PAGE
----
Here are four packaging trends to consider for 2020.

  1. Reduce/re-use/recycle

You can’t go through a day without seeing a news story or a press release about problems with plastic packaging. After a year of debate, it is clear that there is no simple answer to resolving these issues.

However, everyone is in agreeance that designers, processors, recycling equipment owners, material recovery facilities (MRF), cities/states, schools and citizens must work together to improve recycling rates, increase use of post-consumer resins (PCR) and address current recycling infrastructure challenges.

For example, the cities that created educational programs for their communities about what can be recycled and what can’t be recycled have decreased contamination found in the stream. Also, MRFs are adding new equipment with sorting robotics to reduce contamination. It’s still up for discussion on whether or not plastic bans are effective motivators or are producing desired results.

  1.  E-commerce

The industry can no longer ignore the increase in e-commerce orders for packaged products or the new requirements from companies ensuring that a container arrives to its final destination without damage.

Amazon implemented a 3-foot drop test for liquid packaging, where the package in question must be dropped onto a hard surface without breaking or leaking. The drop test consists of five drops—flat on base, flat on top, flat on longest side and flat on shortest side.

There is also a problem with products that have too much packaging. Consumers currently consider over-engineered packages as “environmentally unfriendly.” However, going too far in the other direction with too little packaging will make a brand look cheap.

This is why it’s critical for companies to spend extra time to find the right partner to help meet e-commerce guidelines, so they don’t need to go back to the drawing board more than once.

  1. Packaging made from PCR

Many packaging brands are adding more PCR to their current product lines. However, the biggest challenge using PCR materials is to make sure it looks as great as the packaging currently on the shelves. Why? PCR material often has a grey/yellow tint, black flecks and/or gels in the resin that makes it difficult for the processor to produce a truly clear container or to match the brand colors exactly compared to those products made from virgin resins.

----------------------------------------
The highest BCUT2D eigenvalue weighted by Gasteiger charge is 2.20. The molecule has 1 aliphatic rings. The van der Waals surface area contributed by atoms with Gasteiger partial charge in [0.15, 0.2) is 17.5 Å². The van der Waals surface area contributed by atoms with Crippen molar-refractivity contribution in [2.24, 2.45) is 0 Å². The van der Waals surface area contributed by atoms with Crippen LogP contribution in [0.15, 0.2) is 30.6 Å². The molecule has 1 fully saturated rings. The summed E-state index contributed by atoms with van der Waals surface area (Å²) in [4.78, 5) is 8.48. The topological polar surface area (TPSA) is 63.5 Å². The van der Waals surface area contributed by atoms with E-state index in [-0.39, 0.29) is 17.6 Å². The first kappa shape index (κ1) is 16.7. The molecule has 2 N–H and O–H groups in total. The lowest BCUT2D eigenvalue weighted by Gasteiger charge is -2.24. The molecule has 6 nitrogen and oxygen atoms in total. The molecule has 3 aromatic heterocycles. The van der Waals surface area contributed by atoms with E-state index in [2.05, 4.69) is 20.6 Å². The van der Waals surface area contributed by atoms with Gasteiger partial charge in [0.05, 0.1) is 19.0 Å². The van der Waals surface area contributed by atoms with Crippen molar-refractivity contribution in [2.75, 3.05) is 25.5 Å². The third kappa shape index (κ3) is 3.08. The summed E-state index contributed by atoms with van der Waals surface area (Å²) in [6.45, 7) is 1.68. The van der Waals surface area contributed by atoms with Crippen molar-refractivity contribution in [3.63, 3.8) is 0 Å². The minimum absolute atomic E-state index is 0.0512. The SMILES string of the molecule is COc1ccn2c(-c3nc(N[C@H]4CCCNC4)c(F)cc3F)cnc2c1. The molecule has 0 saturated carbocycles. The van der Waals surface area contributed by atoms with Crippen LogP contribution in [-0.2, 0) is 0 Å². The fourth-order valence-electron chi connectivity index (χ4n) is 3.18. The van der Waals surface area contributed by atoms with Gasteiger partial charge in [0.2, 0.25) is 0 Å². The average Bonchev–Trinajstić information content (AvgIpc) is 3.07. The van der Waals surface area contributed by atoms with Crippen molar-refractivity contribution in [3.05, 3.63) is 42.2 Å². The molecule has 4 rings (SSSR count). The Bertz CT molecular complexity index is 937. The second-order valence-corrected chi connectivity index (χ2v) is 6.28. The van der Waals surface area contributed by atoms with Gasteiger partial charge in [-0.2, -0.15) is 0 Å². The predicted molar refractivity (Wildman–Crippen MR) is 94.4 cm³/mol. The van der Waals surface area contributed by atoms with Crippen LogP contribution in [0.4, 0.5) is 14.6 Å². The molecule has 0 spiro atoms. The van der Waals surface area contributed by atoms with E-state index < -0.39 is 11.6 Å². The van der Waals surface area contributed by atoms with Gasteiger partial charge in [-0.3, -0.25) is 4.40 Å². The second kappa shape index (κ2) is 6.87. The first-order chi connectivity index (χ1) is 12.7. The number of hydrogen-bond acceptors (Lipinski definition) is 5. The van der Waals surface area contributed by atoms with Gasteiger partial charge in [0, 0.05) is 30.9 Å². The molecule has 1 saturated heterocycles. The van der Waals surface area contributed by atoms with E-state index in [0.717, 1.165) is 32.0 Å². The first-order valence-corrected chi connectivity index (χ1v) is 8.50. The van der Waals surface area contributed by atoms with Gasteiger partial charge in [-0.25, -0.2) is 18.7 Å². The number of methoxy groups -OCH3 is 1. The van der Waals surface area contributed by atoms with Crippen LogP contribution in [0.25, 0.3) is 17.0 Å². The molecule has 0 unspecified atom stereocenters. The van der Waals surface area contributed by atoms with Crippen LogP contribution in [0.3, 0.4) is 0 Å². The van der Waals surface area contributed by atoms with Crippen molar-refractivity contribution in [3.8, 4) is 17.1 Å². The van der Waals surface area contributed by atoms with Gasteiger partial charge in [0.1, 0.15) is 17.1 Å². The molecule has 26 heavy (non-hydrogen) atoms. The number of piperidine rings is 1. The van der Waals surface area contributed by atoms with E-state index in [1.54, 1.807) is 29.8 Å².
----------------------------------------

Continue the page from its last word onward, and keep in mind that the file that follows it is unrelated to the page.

Fortunately, some PCRs and color companies are meeting these challenges by partnering and deploying new colorant technologies like the G-Series. The patented G-Series is a highly loaded coloring solution that more easily overcomes the color variation inherent in most PCR. This type of ongoing development work coupled with continued innovation from color houses will be necessary to produce a package that delivers on packaging companies’ sustainability goals without compromising a product’s aesthetics or performance.

  1. Packaging supply partners

Because of the current challenges with supply chains due to new tariffs and a slowing global economy, companies are rethinking their current strategy, and packaging executives are looking for new value-add packaging supply partners.

What are the qualities executives should be looking for in a new partner?

Be on the lookout for a core group of packaging supply companies that have been investing heavily over the past five years in their customer service departments, improving manufacturing processes and maintaining a “real” culture of innovation.

Here are four questions to ask a potential partner to determine if they are really a forward-moving company:

1-  Are they investing in R&D at an above-market percentage?

2-  Do they have the ability to do rapid prototyping?

3-  Does their balance sheet allow for investment in new equipment, automation or other key process improvement initiatives?

4-  Do they have success stories? Are their current customers their biggest fan?